Corruption is as American as apple pie, or so it would seem. A casual survey of the political and corporate landscape in recent weeks alone provides a troubling reminder that corruption is endemic to our way of life:
Sen. Robert Menendez (D-N.J.) the new chairman of the Senate Foreign Relations Committee, is facing a Senate ethics probe for accepting two free trips to a Dominican Republic resort on the private plane of a Florida doctor suspected of Medicare fraud. Former Illinois Gov. George Ryan was released from federal prison in January after serving more than five years for corruption, while another former governor, Rod Blagojevich, has 14 more years to go on his conviction for demanding cash in exchange for an appointment to President Obama's former Senate seat.
Washington, D.C. Mayor Vincent Gray is a target of a federal investigation into campaign-finance corruption, while former Michigan Supreme Court justice Diane Hathaway pleaded guilty to bank fraud for concealing assets in a real estate transaction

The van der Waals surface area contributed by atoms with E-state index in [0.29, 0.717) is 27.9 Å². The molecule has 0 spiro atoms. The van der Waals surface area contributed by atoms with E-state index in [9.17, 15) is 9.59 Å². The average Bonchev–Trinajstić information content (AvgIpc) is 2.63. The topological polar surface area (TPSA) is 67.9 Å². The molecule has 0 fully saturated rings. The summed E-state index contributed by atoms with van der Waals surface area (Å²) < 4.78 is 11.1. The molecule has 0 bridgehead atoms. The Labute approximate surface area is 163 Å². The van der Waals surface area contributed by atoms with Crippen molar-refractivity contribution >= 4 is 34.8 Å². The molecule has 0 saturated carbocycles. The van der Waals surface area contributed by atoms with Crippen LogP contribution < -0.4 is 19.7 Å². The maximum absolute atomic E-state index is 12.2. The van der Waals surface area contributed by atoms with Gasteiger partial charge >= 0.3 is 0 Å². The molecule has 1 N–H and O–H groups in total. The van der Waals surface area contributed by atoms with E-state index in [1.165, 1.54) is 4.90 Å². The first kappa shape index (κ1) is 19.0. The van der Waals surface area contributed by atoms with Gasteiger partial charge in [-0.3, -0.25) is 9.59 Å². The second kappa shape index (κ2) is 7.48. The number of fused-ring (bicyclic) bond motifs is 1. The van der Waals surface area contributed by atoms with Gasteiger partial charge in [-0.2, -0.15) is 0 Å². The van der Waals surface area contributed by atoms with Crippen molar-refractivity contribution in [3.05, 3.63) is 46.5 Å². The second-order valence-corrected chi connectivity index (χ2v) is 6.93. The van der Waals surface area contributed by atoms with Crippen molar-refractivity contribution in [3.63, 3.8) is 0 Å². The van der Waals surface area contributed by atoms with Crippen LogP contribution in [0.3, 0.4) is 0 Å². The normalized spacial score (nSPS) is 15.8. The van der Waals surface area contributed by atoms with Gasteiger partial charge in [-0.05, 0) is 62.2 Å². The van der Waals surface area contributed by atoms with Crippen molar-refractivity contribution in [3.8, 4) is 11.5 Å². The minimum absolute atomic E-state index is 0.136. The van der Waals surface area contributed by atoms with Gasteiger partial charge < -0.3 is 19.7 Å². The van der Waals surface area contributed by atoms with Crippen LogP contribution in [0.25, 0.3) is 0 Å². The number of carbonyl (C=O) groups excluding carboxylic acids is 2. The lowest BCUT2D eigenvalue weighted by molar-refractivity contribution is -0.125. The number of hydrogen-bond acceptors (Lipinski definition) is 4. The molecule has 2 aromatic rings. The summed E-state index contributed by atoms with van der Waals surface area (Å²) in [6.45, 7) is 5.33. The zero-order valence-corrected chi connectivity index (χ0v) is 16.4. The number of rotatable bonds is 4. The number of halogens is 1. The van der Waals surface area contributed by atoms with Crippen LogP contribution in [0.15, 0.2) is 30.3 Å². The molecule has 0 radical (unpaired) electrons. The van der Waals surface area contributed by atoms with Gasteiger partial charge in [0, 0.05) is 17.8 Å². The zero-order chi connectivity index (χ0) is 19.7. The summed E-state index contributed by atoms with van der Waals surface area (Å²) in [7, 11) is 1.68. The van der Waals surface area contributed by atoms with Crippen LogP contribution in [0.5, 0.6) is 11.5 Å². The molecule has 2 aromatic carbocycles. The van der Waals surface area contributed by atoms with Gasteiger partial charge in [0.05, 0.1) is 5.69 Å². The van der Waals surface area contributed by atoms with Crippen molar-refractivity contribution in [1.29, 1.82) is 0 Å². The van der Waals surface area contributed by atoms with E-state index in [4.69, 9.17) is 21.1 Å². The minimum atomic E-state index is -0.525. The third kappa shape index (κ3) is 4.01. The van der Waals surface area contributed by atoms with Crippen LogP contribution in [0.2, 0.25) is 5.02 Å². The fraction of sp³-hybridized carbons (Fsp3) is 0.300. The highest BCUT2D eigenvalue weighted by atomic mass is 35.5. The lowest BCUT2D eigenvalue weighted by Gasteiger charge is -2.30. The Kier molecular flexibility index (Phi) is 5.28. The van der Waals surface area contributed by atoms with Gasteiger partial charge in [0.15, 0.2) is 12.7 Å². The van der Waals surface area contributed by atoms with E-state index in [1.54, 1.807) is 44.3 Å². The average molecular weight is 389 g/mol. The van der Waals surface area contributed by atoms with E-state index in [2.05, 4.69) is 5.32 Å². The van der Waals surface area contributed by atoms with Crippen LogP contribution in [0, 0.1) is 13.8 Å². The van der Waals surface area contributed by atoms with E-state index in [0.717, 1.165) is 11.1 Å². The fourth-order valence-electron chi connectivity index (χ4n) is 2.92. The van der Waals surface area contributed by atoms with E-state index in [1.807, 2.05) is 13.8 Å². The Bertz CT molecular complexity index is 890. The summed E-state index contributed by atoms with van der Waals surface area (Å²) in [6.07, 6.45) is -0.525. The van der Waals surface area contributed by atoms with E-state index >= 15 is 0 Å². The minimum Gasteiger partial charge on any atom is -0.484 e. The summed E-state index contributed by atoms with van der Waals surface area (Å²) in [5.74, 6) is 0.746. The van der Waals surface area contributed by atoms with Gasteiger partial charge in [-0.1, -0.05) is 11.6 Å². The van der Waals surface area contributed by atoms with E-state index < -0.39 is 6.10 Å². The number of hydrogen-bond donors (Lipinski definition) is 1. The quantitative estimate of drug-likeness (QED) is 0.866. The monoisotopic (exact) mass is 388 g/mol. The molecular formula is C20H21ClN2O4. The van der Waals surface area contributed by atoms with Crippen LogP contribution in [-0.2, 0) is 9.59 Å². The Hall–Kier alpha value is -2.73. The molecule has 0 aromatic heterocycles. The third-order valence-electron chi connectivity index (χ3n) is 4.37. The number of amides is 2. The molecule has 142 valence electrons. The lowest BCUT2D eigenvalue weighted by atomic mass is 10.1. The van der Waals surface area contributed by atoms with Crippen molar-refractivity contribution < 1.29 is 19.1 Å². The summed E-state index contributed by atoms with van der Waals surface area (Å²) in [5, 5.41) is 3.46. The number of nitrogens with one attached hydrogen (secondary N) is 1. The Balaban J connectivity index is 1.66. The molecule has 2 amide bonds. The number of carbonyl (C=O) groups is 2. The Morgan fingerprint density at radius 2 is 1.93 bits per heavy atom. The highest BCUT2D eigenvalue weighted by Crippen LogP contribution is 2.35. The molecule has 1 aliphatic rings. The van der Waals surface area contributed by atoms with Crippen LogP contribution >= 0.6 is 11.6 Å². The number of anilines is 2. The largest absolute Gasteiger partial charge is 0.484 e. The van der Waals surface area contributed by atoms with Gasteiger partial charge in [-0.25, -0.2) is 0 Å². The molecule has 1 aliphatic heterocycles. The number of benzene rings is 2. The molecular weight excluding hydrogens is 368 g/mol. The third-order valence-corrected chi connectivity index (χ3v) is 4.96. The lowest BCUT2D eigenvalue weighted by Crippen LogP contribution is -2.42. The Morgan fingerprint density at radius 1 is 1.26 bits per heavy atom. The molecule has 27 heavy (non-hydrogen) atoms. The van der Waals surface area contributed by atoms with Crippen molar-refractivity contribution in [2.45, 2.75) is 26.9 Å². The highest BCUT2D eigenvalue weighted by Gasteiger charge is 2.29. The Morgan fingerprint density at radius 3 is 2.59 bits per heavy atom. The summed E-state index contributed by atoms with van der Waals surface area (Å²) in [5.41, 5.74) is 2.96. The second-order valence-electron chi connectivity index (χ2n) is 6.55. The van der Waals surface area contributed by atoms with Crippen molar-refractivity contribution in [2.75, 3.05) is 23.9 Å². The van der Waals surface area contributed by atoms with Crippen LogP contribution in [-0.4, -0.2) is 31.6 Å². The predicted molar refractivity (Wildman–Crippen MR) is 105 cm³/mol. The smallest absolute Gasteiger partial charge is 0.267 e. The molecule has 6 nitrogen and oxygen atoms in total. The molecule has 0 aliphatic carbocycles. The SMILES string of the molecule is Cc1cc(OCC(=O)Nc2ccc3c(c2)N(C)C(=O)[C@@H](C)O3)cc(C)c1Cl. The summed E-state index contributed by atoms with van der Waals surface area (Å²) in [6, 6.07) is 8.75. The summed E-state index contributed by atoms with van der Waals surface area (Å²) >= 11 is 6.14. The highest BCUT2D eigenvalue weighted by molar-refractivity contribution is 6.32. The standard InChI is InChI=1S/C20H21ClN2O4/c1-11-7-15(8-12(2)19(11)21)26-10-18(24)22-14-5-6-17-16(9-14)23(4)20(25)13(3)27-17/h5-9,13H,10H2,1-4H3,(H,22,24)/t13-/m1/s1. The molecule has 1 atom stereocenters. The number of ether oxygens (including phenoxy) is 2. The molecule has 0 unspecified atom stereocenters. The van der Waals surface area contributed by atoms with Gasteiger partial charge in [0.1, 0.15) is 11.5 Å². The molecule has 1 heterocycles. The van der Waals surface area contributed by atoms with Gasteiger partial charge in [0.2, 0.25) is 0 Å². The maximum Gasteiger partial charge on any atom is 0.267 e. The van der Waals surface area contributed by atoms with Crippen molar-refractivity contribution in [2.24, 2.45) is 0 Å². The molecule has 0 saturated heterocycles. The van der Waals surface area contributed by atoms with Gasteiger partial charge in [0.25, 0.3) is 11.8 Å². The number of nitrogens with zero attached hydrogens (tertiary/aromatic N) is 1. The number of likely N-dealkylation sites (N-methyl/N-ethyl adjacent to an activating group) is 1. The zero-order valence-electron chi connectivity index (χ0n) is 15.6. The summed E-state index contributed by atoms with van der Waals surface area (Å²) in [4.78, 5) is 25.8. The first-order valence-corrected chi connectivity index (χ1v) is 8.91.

Meanwhile, the Justice Department accused Standard & Poor's Ratings Services of intentionally inflating its ratings of dubious bond issues in 2007 that later imploded and cost investors $5 billion. And mega-bank JPMorgan Chase was accused in federal court in Manhattan of having duped investors by selling them troubled home loans bundled into complex securities that later went bust.